Last night I discovered myself thinking, “Only 20 books left to choose”. This is after I purchased book #32, The World Without Us, by Alan Weisman. After a recent shift in thinking, described here, I realized that I need to spend more time in the selection of literature, and less time counting down the pages, the books. With this new focus on quality and not necessarily quantity (although this is a numbers goal), I have renewed energy and more determination to not only read books as an attempt at loftier pursuits, but also to consider that this alone is not enough. Reading is great. Reading with purpose is infinitely greater.

I have been mistaking goals for purpose. Does a runner set a marathon goal for the sake of the marathon? Does the autobiographer set a publication goal for the sake of publication? I would argue that they do not. I would argue that the training, whether it be running or writing, is the reward. To train for a marathon you need progress, and progress is the point of the goal. For goals to matter, one has to care about not just getting from A to Z, but you have to want the B through Y. Without that, what’s the point of Z?

The point of my goal isn’t just to read. My goal is to progress as a person by reading important and influential books that were intended to create this progression in society. Is there a loftier goal among writers than that to teach? Looking back on the year so far, I noticed that I haven’t been doing that. I only have 20 books left. They need to count, so to speak.

I’ve been asked several times this year how I choose my books. I don’t really have an answer. A book will catch my eye, or be mentioned in another book, or recommended by someone whose judgement I trust. But there never was a plan, and I’ve made poor choices. With the last 20 books will come a plan of sorts. I’ve already began collecting titles that I feel are important, including:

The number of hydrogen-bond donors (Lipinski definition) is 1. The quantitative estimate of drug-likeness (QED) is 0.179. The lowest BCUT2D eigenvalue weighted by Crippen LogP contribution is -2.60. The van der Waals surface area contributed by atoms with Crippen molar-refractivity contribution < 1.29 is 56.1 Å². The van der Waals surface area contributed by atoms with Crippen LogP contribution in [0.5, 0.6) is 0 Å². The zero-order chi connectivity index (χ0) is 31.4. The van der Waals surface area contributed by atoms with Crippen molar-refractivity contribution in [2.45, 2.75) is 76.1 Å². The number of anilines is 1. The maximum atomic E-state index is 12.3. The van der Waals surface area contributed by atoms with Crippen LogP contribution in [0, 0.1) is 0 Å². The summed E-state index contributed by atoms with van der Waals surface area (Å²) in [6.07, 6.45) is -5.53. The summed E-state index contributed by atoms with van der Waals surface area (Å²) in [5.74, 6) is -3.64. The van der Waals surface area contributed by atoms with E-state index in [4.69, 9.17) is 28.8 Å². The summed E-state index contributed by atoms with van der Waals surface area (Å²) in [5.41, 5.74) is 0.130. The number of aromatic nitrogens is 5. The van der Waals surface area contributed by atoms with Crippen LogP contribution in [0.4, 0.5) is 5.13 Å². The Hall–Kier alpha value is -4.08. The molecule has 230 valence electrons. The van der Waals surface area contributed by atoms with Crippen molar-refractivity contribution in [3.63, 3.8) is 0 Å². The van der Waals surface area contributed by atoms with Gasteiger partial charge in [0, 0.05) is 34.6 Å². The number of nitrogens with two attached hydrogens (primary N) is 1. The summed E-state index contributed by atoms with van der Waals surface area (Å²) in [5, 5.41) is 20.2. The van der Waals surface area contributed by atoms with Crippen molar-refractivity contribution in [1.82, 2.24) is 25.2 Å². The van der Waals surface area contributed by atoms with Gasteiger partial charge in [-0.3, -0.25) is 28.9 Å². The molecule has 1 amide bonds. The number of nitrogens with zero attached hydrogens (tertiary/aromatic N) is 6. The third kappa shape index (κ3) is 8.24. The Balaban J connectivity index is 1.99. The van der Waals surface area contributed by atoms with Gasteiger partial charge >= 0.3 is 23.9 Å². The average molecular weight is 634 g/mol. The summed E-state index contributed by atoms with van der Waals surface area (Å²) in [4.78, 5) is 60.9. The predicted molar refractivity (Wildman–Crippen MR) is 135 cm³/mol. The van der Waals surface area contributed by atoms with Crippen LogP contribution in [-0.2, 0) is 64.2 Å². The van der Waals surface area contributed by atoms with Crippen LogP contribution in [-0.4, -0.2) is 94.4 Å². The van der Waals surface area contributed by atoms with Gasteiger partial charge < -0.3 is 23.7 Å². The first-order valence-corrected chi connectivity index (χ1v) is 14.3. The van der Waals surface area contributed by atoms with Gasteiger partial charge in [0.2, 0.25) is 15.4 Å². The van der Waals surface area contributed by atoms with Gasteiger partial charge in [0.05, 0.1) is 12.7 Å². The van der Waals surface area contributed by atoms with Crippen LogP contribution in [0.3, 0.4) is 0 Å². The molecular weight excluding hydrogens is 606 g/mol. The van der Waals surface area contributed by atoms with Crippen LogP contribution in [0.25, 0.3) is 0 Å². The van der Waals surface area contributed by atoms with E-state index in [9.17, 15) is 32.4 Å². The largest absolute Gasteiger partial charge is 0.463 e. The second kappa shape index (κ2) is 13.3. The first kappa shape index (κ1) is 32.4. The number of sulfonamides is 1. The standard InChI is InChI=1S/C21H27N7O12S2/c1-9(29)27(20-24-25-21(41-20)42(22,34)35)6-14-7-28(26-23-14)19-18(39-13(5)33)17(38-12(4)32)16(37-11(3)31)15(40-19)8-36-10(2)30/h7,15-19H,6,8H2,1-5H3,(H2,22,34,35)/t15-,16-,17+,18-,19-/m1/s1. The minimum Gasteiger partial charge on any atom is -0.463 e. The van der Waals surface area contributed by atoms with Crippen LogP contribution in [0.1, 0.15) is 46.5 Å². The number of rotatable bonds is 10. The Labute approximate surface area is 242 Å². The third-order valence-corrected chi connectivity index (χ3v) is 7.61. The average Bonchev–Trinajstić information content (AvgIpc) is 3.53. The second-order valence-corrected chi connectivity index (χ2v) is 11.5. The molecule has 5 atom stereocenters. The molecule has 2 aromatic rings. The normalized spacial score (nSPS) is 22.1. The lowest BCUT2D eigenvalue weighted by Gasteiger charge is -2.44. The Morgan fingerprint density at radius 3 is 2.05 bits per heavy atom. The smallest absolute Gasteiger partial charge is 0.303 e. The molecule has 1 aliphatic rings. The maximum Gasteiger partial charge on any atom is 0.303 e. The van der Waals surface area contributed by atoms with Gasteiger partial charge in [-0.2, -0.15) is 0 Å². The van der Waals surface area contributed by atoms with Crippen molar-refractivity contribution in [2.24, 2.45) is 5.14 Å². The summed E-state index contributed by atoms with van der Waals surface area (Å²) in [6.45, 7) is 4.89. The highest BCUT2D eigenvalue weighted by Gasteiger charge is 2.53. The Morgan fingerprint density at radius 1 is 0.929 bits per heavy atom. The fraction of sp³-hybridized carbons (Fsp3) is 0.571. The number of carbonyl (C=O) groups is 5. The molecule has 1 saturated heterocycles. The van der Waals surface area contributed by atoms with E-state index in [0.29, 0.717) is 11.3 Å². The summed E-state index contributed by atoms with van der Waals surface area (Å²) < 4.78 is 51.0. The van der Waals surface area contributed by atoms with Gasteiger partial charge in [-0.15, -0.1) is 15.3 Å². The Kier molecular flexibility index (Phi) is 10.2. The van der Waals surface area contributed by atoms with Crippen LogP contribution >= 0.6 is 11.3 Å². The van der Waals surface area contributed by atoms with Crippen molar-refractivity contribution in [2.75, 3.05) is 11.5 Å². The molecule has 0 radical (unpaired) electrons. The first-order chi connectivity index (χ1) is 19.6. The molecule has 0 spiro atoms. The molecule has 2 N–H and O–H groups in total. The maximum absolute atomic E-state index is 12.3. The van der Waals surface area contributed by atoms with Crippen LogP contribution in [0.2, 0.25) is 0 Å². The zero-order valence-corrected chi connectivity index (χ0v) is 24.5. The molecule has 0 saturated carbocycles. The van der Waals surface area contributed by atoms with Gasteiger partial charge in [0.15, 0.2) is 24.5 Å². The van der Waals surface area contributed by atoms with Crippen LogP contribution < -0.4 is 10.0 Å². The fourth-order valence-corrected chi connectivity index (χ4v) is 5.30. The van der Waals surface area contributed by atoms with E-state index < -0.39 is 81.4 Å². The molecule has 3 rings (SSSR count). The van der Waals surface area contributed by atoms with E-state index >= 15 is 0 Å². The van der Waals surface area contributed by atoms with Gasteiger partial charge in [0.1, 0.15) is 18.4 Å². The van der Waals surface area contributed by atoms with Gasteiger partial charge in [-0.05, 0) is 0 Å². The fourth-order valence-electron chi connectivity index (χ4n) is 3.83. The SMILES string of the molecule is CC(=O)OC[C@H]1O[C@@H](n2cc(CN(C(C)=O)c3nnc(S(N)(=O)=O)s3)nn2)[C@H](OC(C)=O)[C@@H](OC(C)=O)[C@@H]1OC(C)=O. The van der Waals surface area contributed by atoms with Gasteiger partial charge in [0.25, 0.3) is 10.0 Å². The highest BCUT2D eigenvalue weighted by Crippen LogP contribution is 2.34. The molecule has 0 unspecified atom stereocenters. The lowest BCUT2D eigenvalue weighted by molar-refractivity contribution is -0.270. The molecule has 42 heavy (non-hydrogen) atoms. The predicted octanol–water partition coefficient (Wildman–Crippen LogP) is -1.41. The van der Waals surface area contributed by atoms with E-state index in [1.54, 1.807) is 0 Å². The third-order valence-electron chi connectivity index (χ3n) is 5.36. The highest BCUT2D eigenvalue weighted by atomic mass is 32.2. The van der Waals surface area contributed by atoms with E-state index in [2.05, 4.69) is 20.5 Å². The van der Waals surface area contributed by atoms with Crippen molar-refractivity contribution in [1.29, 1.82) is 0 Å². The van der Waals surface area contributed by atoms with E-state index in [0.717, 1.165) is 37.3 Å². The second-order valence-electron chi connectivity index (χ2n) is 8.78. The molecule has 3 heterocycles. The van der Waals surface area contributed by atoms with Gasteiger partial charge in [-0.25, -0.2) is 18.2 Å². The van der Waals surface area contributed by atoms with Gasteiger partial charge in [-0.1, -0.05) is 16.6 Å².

• Man’s Search For Meaning
  • Pilgrim At Tinker Creek
  • Objectivism: The Philosophy of Ayn Rand
  • The Education of Henry James
  • The Double Helix
  • The Myth of Sisyphus and Other Essays
  • The Economy of Cities

The list is getting long, longer than what I’ve listed above, and will be tapered down, but there is a plan. Only 20 books left. ONLY 20.

This site has helped with something I hadn’t planned on, accountability. It may be a false accountability, I don’t know. But I do feel accountable and have felt accountable since January. I made a statement on this website about my intentions for 2009 and I felt tied to that. At times it hasn’t been the easiest thing to do, this reading. At times it felt like the most natural thing in the world to do. And, at times, it feels like something I’ll never stop doing. This is now habit. And if it takes 21 days to break a habit, well 21 days without reading is unlikely. I see myself in January, 2010, blogging “Let’s do it again!”. But other times, not a chance.

But I feel an odd sense of someone looking over my shoulder when I choose my books now. Someone over my shoulder analyzing my choices and someone in my head always asking THE question, “Is This Book IMPORTANT?”. Several times I’ll notice a book, a seemingly really interesting book, but then decide it isn’t important, it’s a book for now, not a book for always.

Am I taking this too seriously? Am I analyzing this to death? Possibly. Probably. Even my father, after my spewing thoughts of importance and accountability at him, suggested a Dean Koontz, in jest, something easy and entertaining. My mother, a 12-page children’s book by John Lithgow. I countered with Annie Dillard’s Pilgrim At Tinkers Creek, at which point her eyes widened and she hurried off, returning with a well-worn and heavily annotated copy of the Pulitzer Prize winning masterpiece. They worry over my all-or-nothing approach to things, but they also understand the excitement of not just achieving difficult goals, but also understand the sensation of being pleasantly lost in a sea of words.

With all this in mind, I start The World Without Us, and finding the answer to the question posed in the introductory chapter:

Is it possible that, instead of heaving a huge biological sigh of relief, the world without us would miss us?

I’m curious, as well.


Alan Weisman, The World WIthout Us ,